Teatro Real 2022-23 Review: Aquiles en Esciros
Corselli’s score was restored, but the production lacked punch.By Mauricio Villa
A recorded speech before the performance of “Aquiles en Esciros,” explained to the audience that this opera production reached its final stage rehearsals when the pandemic closed down the theatre for months. Not knowing how the situation would develop, the theater kept the sets on the stage for weeks before dismantling them.
The opera composed by Francesco Corselli premiered in Madrid in 1744. But since its premiere, the score had been lost. This production marked the exhaustive work of the Spanish musicologist Alvaro Torrente, who restored and published the score.
“Aquiles en Esciros” at Teatro Real which co-produced the production, directed by Mariame Clément, with Theater an der Wien. But one performance had to be postponed as the two countertenors who played the leading role (Franco Fagioli and Gabriel Díaz) were sick. Fagioli canceled and Gabriel Díaz sang all the performances, including two, one after the other, which was quite demanding for such a long role.
The stage director Mariame Clément placed the whole opera inside a cavern, a unique setting where different elements kept changing for the different scenes, like statues, a white curtain or a boat’s prow. Julia Hansen beautifully designed the realistic sets, cleverly lit by Ulrik Gad. But as with the staging, they became uninteresting after the first hour and the opera was two hours and forty minutes long.
Clément opted for a realistic staging too, but it’s difficult to sustain a baroque opera with the strict structure of recitativo secco and da capo arias with multiple repetitions of the same verse. Naturalistic acting became unreal and flat and therefore did not work to keep the action active and interesting. If a different theatre language is not used to direct the Baroque repertoire, it’s really difficult to make the productions meaningful to the audience today. The staging turns out to be full of “operatic clichés” and an absurd intent to give truth to a musical language which is really distant from the verismo repertoire—which is when operas seek for a believable, meaningful libretto, music and staging.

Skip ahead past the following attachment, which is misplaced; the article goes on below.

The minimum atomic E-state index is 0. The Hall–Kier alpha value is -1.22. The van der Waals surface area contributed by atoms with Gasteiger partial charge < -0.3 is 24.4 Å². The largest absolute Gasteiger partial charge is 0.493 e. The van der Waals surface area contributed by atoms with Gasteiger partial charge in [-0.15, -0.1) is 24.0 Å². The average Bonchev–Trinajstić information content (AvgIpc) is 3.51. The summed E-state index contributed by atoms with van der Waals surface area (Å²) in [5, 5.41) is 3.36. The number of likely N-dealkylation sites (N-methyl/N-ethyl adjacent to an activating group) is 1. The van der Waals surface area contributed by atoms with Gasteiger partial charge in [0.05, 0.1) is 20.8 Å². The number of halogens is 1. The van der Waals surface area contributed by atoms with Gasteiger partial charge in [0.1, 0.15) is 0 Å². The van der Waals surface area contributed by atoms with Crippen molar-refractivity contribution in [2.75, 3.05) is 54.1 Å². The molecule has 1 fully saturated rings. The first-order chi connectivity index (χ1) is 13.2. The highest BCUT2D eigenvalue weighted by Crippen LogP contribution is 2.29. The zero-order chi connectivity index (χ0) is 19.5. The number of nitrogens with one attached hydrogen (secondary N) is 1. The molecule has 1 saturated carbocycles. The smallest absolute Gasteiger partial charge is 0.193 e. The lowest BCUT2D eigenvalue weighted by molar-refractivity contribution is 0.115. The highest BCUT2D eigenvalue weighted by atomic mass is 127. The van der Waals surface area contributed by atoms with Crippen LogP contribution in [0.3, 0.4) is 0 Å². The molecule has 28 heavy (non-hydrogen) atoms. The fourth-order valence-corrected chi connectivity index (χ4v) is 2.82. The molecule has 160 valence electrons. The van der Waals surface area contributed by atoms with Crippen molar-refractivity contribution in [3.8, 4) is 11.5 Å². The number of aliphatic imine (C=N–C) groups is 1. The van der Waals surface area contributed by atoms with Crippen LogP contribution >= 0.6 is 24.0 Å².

It was difficult, based on his singing, to tell if Gabriel Díaz had completely recovered from his illness. He played the title role of Aquiles, a long role with seven arias. He possesses a lyrical voice with a warm timbre. His voice and projection grows in his higher register, but unfortunately his voice sounded strident and some high notes were plain. His coloratura was a bit blurred, even when the tempi of his arias was comfortable. His low notes brought a strange change of timbre and color. He was very committed to the staging and was believable as the hero dressed in women’s clothes.
The lirico-leggera soprano Francesca Aspromonte, who performed the role of Deidamia, shined in her arias full of coloratura, trills and intervalic jumps, She opted for interpolating extra high notes in the final cadenzas of the arias showing security and brightness in her upper register.
The Spanish soprano Sabina Puértolas sang the role of Teagene. She has a lirico-leggera voice with a marked vibrato that did not seem entirely comfortable with a central tessitura. She opted for modest variations in the da capo and avoided ascensions to her highest register.
The countertenor Tim Mead performed the role of Ulises, the antagonist of Aquiles. He has only three arias but takes part in sixteen scenes which make his role essential in the drama’s development. He has a sweet timbre, completely even throughout his whole register. His coloratura and roulades were clean and precise.
The Italian bass Mirco Palazzi portrayed Licomede. Palazzi’s voice sounded too lyrical for a part, with several descensions to the lower range of the voice. His low notes lacked projection and presence. He has a clean coloratura technique and could sing the florid passages freely, although he sacrificed his volume and projection during the hardest lines of coloratura. His voice shined in the middle and upper registers.
The participation of the tenor Juan Sancho, as Nearco, was brilliant. With just a single aria, although he sings multiple recitatives, his voice was well projected and imprinted a vocal weight to such a secondary role. His timbre is warm and he can sing long coloratura lines in one breath with a clean resolution and perfect pitch. On the other hand, the tenor Krystian Adam was a timid Arcade, with a guttural sound and small projection.
The musical director of Teatro Real Ivor Bolton, a baroque specialist conducted firmly and with energy. He seemed delighted with every single passage and infuse the score with colours, dynamics and enthusiasm. I am not sure if it was the composition or his interpretation, but the music was lineal. Maybe this was because of the strict baroque structure of recitatives and arias. In fact, there was a feeling of freshness in the few interventions of the choir of the Teatro Real. The Orquesta barroca de Sevilla played with determination and energy.
Unfortunately, the long-awaited “Aquiles en Esciros” at Teatro Real lacked interest and excitement.